AMCTO Municipal Minute
Feb. 25, 2015

Mystery tunnel found near Pan Am Games venue
CBC News
National security officials have been notified that an underground tunnel was discovered near a venue for this summer's Pan Am Games in Toronto, CBC News has learned. The tunnel was dug in the woods near Toronto's Rexall Centre and York University's Keele campus. It was large enough for a person to stand in, at around 2½ metres in height, and was about seven metres long. The tunnel had lights inside, powered by a generator, and the walls and ceiling were reinforced.More

Privacy commissioners issue guidelines for police on body-worn cameras
Toronto Star
It so small it may be imperceptible when attached to an officer's lapel, glasses or hat. But for police forces, the implications of a body-worn camera are immense. The dizzying array of privacy considerations the cameras demand are spelled out in new guidelines released by the federal and provincial information watchdogs — principles experts say will provide police with much-needed direction when using the fast-expanding policing tool.More

Premier Kathleen Wynne stands by her deputy chief of staff after finding of 'apparent contravention' of law
National Post
As the opposition renewed its calls for resignations over the Sudbury byelection bribery allegations, Ontario Premier Kathleen Wynne is standing by her team and deputy chief of staff. "I will not force someone to resign over allegations I do not believe to be true," Wynne said at a press conference following opposition calls for Pat Sorbara, her deputy chief of staff, to resign and the premier to step aside if charges are laid.More

Toronto students win court challenge over prom breathalyzer test
Toronto Star
In a precedent-setting decision, two Toronto high school students took their principal to court and won the battle against mandatory breath testing at prom. The Northern Secondary School students petitioned the court after their principal, Ron Felsen, demanded compulsory breathalyzer tests at last year's prom.More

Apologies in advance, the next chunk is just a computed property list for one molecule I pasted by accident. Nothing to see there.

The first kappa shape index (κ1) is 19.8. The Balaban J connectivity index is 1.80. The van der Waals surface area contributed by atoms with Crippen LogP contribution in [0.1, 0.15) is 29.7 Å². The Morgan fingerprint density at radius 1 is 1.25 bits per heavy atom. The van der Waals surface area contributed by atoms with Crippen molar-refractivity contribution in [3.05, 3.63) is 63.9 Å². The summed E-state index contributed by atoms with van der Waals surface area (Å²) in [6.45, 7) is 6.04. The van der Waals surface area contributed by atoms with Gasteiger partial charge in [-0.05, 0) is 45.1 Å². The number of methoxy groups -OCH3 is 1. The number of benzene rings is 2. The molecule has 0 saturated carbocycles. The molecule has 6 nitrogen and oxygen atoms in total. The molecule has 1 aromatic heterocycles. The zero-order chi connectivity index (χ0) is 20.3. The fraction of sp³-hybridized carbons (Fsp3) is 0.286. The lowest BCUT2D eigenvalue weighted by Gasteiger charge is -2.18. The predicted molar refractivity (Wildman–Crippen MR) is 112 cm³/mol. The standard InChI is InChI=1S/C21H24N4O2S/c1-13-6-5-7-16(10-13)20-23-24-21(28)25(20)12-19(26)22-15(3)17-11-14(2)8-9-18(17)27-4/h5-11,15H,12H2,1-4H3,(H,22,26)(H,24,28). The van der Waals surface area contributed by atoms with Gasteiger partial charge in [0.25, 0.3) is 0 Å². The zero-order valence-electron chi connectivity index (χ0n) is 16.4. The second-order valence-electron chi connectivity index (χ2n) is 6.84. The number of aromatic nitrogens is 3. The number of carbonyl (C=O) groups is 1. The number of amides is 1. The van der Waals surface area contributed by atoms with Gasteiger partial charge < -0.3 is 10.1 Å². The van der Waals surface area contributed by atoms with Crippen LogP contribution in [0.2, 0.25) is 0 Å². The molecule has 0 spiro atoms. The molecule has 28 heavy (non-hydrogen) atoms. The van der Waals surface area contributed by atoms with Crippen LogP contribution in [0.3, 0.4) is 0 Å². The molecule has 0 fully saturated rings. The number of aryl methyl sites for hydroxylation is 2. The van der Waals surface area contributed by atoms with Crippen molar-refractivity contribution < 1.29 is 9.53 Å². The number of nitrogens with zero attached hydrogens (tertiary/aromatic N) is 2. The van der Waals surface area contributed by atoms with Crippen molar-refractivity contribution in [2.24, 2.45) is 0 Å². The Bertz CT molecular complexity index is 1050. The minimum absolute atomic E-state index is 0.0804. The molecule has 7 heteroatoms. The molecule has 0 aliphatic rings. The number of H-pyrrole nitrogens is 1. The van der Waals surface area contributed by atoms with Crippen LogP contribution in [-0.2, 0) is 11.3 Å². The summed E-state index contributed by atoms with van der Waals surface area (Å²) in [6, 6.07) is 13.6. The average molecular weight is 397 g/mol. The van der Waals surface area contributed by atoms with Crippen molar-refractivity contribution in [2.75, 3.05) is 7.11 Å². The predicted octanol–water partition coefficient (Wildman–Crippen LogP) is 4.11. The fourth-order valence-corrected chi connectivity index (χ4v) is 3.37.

Federal government introduces tough new railway standards
Toronto Star
The federal government says it will beef up rail safety inspections, demand higher insurance liability from small carriers and create a disaster relief fund paid for by oil producers — the latest response to 2013's deadly oil-by-rail tragedy in Lac-Mégantic, QC. "With this legislation, any railway or any company that ships crude oil will share in accountability for clean-up and compensation costs in event of an accident," Transport Minister Lisa Raitt announced.More

Council to decide whether to study new Toronto taxes
Toronto Star
In a push to deal with a looming budget crunch, city council will decide whether to study new taxes that could balance the books. But just the idea of a report that would look at those tools — what could include liquor, tobacco and entertainment taxes — has already drawn criticism at city hall, led by Mayor John Tory.More

Mayor John Tory to pitch SmartTrack in Ottawa
Toronto Sun
Mayor John Tory is heading to Ottawa to pitch his SmartTrack plan. Tory will be meeting with opposition leaders and at least one Conservative cabinet minister to sell his transit plan. According to the mayor's office, Tory will be meeting with both NDP leader Thomas Mulcair and Liberal leader Justin Trudeau.More

Everything you need to know about becoming a better listener
Harvard Business Review
"It can be stated, with practically no qualification," Ralph G. Nichols and Leonard A. Stevens write in a 1957 HBR article, "That people in general do not know how to listen. They have ears that hear very well, but seldom have they acquired the necessary aural skills which would allow those ears to be used effectively for what is called listening." In a study of thousands of students and hundreds of businesspeople, they found that most retained only half of what they heard — and this immediately after they'd heard it. Six months later, most people only retained 25 per cent.More

Second Guelph Hackathon and ask.guelph.ca announced
City of Guelph
The City of Guelph, as part of its ongoing commitment to community participation in local government, is launching two initiatives to enhance City services: An Open Guelph Online Hackathon and ask.guelph.ca. These initiatives coincide with International Open Data Day. The Online Hackathon is designed for students, local application developers and interested community members to use City data to create innovative mobile and web-based applications and tools for Guelph residents. The tools will help to improve the delivery of transit and solid waste services.More

Patients can sue hospitals for invasion of privacy, appeal court rules in Peterborough case